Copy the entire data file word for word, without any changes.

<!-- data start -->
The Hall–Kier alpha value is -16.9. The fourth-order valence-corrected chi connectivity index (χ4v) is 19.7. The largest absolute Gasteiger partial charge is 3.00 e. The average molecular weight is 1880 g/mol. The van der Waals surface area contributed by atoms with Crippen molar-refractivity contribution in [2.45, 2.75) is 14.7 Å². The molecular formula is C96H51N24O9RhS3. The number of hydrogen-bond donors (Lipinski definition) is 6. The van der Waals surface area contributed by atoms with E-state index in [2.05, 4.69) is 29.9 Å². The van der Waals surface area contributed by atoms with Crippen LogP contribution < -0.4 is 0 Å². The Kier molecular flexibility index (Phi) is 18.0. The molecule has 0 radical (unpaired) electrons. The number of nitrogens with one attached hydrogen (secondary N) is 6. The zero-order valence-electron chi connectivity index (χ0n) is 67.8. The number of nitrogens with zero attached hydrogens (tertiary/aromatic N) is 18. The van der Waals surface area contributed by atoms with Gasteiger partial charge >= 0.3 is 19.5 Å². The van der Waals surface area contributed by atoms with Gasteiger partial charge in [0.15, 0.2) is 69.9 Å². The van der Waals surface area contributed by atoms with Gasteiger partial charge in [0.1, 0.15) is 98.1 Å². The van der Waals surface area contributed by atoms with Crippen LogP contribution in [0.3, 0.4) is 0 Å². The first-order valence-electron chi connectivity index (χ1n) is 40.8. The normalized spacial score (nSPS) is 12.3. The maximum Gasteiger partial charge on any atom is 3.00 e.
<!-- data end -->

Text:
The Hall–Kier alpha value is -16.9. The fourth-order valence-corrected chi connectivity index (χ4v) is 19.7. The largest absolute Gasteiger partial charge is 3.00 e. The average molecular weight is 1880 g/mol. The van der Waals surface area contributed by atoms with Crippen molar-refractivity contribution in [2.45, 2.75) is 14.7 Å². The molecular formula is C96H51N24O9RhS3. The number of hydrogen-bond donors (Lipinski definition) is 6. The van der Waals surface area contributed by atoms with E-state index in [2.05, 4.69) is 29.9 Å². The van der Waals surface area contributed by atoms with Crippen LogP contribution < -0.4 is 0 Å². The Kier molecular flexibility index (Phi) is 18.0. The molecule has 0 radical (unpaired) electrons. The number of nitrogens with one attached hydrogen (secondary N) is 6. The zero-order valence-electron chi connectivity index (χ0n) is 67.8. The number of nitrogens with zero attached hydrogens (tertiary/aromatic N) is 18. The van der Waals surface area contributed by atoms with Gasteiger partial charge >= 0.3 is 19.5 Å². The van der Waals surface area contributed by atoms with Gasteiger partial charge in [0.15, 0.2) is 69.9 Å². The van der Waals surface area contributed by atoms with Gasteiger partial charge in [0.1, 0.15) is 98.1 Å². The van der Waals surface area contributed by atoms with Crippen LogP contribution in [0.3, 0.4) is 0 Å². The first-order valence-electron chi connectivity index (χ1n) is 40.8. The normalized spacial score (nSPS) is 12.3. The maximum Gasteiger partial charge on any atom is 3.00 e.